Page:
Archive for the ‘food ethics’ Category

This morning on my way out, I rode past a vacant plot of land that has just been cleared of trees. An apple tree had been cut down, and green apples were strewn around and lay in the morning sun – to rot or be eaten by birds and insects. No one had claimed the apples, and no one was cheeky or daring enough to scoop them up. Perhaps also, no one had the inclination?

We live in such a rich society here in Australia. Even with the devastation of recent floods, fires and cyclones, there is an abundance of food around us so that none should be going hungry in the next few months (despite the price hikes in some fruit and veg).

The reality around us plays into our understanding of the wider world, and can influence how we consider this question:

“How do Christians choose between caring for the poor and caring for creation?

This is a frequently asked question directed to Scott Sabin, the Executive Director of Plant with a Purpose, by curious Christians.

In Caring for the Earth Is Caring for the Poor, Flourish authors argue that we don’t have to choose one at the expense of the other.

In Caring for the Earth, Sabin is quoted as saying that his care for the earth grew out of concern for the poor.

While we in the West have more than enough food waiting for us in our supermarkets, the quality of life of the poor is acutely tied to the quality of life on the land around them.

Sabin explains:

…serving the poor – helps to serve the environment and helping to restore the environment serves the poor. Both activities serve the Creator.”


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There is a lot to celebrate at Christmas.

The Incarnation signals a renewed relationship between God and humankind, between heaven and earth, and between the peoples of the earth.”

So says Simon Holt in an Evangelical Alliance article, “Christmas Feast.”

Drawing on his own Christmas culinary cravings, and the work of L. Shannon Jung (Food for Life), Holt challenges us to reposition our understanding of Christmas roasts and all the trimmings into a Christ-centered perspective.

Holt writes:

The real joy of Christmas is found in connection, connection to God and each other.”

Food is a gift. From God. Making it sacred. (So says me reading Holt who read Jung). The problem is that we’ve become distanced from the gift-Giver, and we’ve become disconnected from other people and the earth – with whom, I’d argue, we can share this gift, and better appreciate it.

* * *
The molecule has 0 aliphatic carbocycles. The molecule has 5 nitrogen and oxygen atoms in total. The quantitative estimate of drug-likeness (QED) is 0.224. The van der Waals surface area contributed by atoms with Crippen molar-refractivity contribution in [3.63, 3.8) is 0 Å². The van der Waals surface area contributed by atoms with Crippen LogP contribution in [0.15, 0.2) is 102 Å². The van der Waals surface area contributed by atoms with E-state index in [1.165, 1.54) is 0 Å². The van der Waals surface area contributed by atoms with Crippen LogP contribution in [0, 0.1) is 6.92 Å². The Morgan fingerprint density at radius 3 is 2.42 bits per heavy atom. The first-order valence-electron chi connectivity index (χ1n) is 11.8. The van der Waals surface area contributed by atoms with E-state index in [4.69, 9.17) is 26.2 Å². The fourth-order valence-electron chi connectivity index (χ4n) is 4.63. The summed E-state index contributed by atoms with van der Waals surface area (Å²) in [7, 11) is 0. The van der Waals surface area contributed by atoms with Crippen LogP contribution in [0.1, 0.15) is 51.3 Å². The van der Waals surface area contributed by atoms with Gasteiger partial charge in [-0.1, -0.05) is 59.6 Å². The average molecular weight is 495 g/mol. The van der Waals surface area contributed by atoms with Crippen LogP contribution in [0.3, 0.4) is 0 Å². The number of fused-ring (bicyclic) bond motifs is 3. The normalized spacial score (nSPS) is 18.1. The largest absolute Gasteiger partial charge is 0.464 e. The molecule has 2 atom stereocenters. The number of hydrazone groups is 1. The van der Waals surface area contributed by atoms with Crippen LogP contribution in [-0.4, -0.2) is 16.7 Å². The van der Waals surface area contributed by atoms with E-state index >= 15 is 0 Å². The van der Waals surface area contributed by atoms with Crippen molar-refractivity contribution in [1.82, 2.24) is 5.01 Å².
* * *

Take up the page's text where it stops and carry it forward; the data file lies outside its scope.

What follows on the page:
What am I going to do this Christmas to reconnect food and faith? Do you agree with Holt’s article…if so – how are you going to respond?

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This is my song for the raspberries

It comes without a tune

But my song is a delicious one

Though they’re eaten all too soon.


This is a song about raspberries

They’re growing out the back

Safe in a net, hidden from birds

My perfect little snack.


I quite like this seedy song

You bitter sweet tang of berry

The tune on my tongue is a happy one

I wish it would last longer – very.


Baby face is covered

In tracks of goey fest

The delight in her eyes is a telling one…

Puts my sharing to the test.


I hope this song continues

For another week or two

I wish I had a magic trick

To extend this delightful coup.


But the berry season just has to end

Like this rhyming wit

I hope you’ll join me in a prayer

In thanks for this classic hit.


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I can’t resist asking “What would Jesus eat?” after reading this article on gluttony and our personal sense of wholeness. (See US based campaign “What Would Jesus Drive”? initiated by the Evangelical Environment Network, and also here for a history of the WWJD movement.)

Ryan Andrews challenges us to critically think about our eating habbits in relation to our Christian beliefs. He asks, in “…a society that rejoices in over-consumption…” what does our over-eating say about how we’re seeking fulfillment and what consequences does our eating have on others and the world?

Do we treat our bodies like a temple?

Do we use food or drink to fill that hole created by busy lives – with deficiencies in rest and relaxation…and I would add, relationships?

He specifically points out that his questions aren’t about getting us on a diet. Although he highlights that 67 percent of Americans are either overweight or obese (Australians are in the same league: the National Health Survey 2007-08 found 61 percent of the Australian population were overweight or obese), his concern lies with our behaviour and our relationship to food.

I confess, as I sat here reading this article I felt quietly smug. I’m pretty good at avoiding chips and the junk food section of the supermarket (although I do have a weakness for sweet foods). Yet Andrews argues that even someone who eats mostly healthy foods can be gluttonous. He’s got me there.

This is a thought-provoking article. He draws us to the global implications of what we put in our mouths – for the poor and the environment. One question I’d ask him is where he got his statistics on meat consumption in America: they’re pretty wild stats and, assuming they’re correct, are very challenging.

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